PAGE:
Thursday, December 5, 2013, 7:30 – 8:30pm

Jim Olson
Lighting Up Brain Tumors

Downstairs at Town Hall; enter on Seneca Street. $5.

Jim Olson2
Media Library, Science

Listen Here: 

Audio clip: Adobe Flash Player (version 9 or above) is required to play this audio clip. Download the latest version here. You also need to have JavaScript enabled in your browser.

In an innovative approach to treatment, Dr. Jim Olson, a pediatric brain cancer specialist at Seattle Children’s and co-founder of Blaze Bioscience Inc., has been working to create Tumor Paint™ technology designed to enter cancer cells throughout the body, causing them to shine brightly. The most amazing part? A compound in the  product is derived from scorpion venom. Soon to enter human clinical trials, this method of lighting up tumor cells  could potentially increase efficiency in surgery by pinpointing cancer cells and avoiding unnecessary cutting. In August, Olson, also a researcher at Fred Hutchinson Cancer Research Center, launched Project Violet, a unique program that uses crowd sourced funding to research and develop new drugs for cancer and other diseases. The project encourages the public to get involved by adopting a candidate drug molecule and watching it progress through the cycles of discovery and perhaps even clinical trials.

Presented by: Town Hall, in partnership with Fred Hutchinson Cancer Research Center through the Seattle Science Lectures.
Learn more: About Olson.

This entry was posted in Media Library, Science and tagged , . Bookmark the permalink. Post a comment or leave a trackback: Trackback URL.

3 Comments

  1. Posted February 22, 2014 at 5:07 pm | Permalink

    Hi,

    My son in law has a GBM they have 3 small children. He was diagnosed with stage 4 cancer he has had an operation and chemo and radiation. I was wondering if he could go on a clinical trial for the deathstalker venom treatment.

  2. Posted April 28, 2014 at 5:58 pm | Permalink

    Dear Dr. Jim Olson,
    13 years ago when you were working with Dr. Guyer at seattle childrens, you were seeing a baby who was diagnosed with a benign brain tumor. Well to tell you that baby boy was me, here I am 13 years later thankful for all the work you and your team of staff have done to help me. I wanted to say that I hope your tumor paint goes all the way past clinical trials and that you become really successful in your new inovation.
    Sincerely,
    Pedrum

  3. Posted July 19, 2014 at 9:17 am | Permalink

    Dear Dr. Johnson, I enjoyed seeing and hearing your short talk on the use of scorpion toxin (as a luminiscent agent) in your surgical expose’. It was fantastic and I did appreciate the method and the contents. In this connection I wish to bring to your notice a product called “Alanosine” or “SDX-102″. The molecular weight of this product is only 141.1 (C6H2N2O4). In addition it is of biological origin. The natural product is only levo and the synthetic one is DL. If you would kindly refer to Google (Brain tumor/alanosine) you will find about 31,000 references. This is a fantastic purine inhibitor. I was personally interested in tissues which normally do not multiply in the body but could produce tumors. Naturally, nerve cells were clearly good candidates. In my early experiments, I used a virus (SV-40) induced tumor in hamsters. A well grown tumor, could be almost 1/3 of the hamster size. Daily treatment over a period of 30-40 days reduced the size to almost that of a small grain and even after the cessation of treatment,the tumor did not grow. Certainly, a purine inhibitor offers toxicity to normal cells but a small molecule like alanosine would preferentially be consumed by the fast growing tumor cells. In one of the references it was noticed that: “Results indicate that normal cells, which are intrensically MTAP (methyladenosine phosphorylase minus) are protected from alanosine toxicity, where as MTAP minus tumor cells would be killed. Thus, the results support the use of L-alanosine alone in combination with a salvage agent as a MTAP selective therapy for T-cell acute lymphobkastic leukemia (in vitro)”.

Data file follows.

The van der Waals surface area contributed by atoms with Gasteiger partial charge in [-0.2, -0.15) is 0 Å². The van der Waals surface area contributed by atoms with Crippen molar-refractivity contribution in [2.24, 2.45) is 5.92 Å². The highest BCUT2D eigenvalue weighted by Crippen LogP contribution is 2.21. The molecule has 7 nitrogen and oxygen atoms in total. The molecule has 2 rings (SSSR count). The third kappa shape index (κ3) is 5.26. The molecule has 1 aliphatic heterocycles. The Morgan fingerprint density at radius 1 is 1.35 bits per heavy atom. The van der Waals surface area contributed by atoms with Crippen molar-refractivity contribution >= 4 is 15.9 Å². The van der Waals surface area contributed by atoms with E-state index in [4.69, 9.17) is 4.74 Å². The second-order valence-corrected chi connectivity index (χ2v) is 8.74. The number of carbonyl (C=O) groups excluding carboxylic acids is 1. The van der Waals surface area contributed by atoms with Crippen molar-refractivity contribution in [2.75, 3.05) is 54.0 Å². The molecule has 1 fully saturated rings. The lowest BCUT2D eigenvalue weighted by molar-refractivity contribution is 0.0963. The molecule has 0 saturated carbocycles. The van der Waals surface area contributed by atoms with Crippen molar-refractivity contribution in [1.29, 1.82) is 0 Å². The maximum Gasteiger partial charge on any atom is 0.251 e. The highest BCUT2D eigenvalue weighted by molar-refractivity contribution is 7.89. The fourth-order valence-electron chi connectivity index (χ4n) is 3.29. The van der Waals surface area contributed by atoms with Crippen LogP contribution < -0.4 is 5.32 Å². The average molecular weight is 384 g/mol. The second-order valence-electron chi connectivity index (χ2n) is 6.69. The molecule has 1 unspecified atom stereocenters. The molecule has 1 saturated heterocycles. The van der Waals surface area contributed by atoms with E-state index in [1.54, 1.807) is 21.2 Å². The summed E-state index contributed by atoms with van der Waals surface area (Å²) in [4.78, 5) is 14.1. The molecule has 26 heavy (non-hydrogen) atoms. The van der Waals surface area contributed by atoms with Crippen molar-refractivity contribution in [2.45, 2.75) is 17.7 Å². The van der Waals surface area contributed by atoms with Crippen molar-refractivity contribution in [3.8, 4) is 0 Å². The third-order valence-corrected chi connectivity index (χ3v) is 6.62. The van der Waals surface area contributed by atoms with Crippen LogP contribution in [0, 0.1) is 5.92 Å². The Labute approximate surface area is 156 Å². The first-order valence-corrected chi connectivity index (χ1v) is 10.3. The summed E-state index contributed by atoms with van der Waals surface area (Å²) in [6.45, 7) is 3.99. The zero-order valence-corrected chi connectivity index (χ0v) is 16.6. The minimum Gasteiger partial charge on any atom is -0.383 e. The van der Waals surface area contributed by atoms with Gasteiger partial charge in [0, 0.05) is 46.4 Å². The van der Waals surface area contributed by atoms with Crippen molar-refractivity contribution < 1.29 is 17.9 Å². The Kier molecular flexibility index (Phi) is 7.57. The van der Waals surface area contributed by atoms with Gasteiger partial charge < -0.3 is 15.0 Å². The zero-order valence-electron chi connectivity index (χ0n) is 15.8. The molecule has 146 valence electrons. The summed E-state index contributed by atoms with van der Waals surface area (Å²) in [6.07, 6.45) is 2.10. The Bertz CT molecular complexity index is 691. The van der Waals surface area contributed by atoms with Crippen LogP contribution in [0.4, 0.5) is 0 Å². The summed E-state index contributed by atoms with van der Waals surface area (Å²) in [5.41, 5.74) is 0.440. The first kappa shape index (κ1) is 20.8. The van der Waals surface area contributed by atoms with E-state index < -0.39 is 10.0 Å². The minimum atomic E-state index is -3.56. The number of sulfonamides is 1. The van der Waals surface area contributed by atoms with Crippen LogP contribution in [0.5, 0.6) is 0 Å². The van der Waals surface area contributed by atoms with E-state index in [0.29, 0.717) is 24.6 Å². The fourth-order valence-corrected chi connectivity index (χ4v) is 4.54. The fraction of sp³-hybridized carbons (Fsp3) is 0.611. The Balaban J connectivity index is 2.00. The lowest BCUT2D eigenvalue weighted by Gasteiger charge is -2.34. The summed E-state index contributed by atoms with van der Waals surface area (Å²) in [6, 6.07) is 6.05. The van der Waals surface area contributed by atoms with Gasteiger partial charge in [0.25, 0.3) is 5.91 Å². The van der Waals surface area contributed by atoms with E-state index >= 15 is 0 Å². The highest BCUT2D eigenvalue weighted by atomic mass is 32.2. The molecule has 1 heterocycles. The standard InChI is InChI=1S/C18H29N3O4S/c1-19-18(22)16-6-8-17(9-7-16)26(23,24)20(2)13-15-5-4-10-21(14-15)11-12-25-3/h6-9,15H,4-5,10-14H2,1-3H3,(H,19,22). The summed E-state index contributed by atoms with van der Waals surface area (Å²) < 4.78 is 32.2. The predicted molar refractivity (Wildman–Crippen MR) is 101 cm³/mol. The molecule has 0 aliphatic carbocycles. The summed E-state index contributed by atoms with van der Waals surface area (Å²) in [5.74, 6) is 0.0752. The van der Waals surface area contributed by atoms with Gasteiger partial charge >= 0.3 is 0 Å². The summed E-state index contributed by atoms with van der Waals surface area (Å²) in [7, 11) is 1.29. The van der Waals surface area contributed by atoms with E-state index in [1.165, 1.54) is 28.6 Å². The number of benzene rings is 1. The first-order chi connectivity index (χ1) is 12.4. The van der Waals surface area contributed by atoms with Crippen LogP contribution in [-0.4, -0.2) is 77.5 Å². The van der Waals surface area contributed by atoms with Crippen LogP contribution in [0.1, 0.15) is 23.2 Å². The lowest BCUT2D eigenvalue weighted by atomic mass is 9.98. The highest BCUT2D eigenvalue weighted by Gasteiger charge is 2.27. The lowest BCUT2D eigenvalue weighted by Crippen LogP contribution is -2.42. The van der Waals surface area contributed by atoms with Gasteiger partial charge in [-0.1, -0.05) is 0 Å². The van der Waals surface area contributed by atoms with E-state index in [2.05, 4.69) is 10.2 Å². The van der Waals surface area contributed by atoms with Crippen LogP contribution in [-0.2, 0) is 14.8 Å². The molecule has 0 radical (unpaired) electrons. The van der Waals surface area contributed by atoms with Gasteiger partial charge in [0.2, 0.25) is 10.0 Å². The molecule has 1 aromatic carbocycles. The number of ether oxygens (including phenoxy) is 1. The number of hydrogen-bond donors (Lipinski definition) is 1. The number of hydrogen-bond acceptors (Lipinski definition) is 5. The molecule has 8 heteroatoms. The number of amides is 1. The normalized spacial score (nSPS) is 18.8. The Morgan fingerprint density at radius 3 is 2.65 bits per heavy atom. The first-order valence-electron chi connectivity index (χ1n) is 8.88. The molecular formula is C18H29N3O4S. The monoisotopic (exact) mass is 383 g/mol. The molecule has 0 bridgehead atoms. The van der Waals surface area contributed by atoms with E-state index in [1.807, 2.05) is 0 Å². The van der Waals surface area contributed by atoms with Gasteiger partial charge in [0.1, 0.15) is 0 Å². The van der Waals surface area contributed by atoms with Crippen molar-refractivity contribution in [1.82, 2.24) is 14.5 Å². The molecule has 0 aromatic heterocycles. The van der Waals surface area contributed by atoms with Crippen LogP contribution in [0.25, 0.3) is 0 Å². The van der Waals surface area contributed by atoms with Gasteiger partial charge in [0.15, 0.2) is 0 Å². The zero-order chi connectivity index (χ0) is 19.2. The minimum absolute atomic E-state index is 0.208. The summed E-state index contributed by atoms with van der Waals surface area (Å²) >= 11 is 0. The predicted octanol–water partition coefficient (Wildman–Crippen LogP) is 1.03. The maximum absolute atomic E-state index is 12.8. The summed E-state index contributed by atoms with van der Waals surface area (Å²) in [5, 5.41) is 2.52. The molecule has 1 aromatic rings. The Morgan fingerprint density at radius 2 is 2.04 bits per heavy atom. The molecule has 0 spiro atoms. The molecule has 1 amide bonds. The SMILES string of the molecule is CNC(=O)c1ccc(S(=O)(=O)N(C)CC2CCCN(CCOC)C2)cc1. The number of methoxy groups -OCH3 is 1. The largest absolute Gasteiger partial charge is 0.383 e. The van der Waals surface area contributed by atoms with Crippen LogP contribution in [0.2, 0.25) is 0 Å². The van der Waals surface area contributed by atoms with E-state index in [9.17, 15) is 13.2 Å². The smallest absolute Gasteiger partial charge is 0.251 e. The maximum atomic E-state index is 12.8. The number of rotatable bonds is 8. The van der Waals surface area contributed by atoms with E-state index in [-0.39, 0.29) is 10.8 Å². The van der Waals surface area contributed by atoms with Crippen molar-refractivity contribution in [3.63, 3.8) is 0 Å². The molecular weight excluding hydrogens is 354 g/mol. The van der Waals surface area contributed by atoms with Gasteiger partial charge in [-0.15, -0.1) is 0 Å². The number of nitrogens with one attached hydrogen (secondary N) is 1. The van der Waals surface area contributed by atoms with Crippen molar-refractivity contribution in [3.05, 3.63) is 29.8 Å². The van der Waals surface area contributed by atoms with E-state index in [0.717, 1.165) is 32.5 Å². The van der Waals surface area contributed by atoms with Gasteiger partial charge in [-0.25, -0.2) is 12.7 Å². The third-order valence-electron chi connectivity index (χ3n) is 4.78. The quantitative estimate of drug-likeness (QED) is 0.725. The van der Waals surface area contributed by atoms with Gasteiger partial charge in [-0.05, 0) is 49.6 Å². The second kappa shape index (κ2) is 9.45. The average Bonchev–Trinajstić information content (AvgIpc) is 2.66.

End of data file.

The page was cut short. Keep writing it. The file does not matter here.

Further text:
I was wondering whether a dynamic young investigator like you could include this unique purine inhibitor of low mol.wt Alanosine in your investigations. Looking forward for your opinion and thanking you in anticipation, I remain

    Cordially yours, Dr. Y. K. S. Murthy

Post a Comment

Your email is never published nor shared. Required fields are marked *

Connect with Facebook

*
*

You may use these HTML tags and attributes: <a href="" title=""> <abbr title=""> <acronym title=""> <b> <blockquote cite=""> <cite> <code> <del datetime=""> <em> <i> <q cite=""> <strike> <strong>

  • Other Media Library, Science Events

    Lynn Sherr: The Real Sally Ride

    Tuesday, July 22, 2014, 7:30 – 8:45pm

    Downstairs at Town Hall; enter on Seneca Street. $5.

    Nick Bostrom: The Future of Artificial Intelligence

    Tuesday, September 9, 2014, 6:00 – 7:00pm

    Downstairs at Town Hall; enter on Seneca Street. $5. Double Feature!

    Randall Munroe: Answering ‘What If?’

    Tuesday, September 9, 2014, 7:30 – 8:45pm

    Downstairs at Town Hall; enter on Seneca Street. $5. Double Feature!

  • member button-02

  • email-tile

  • Calendar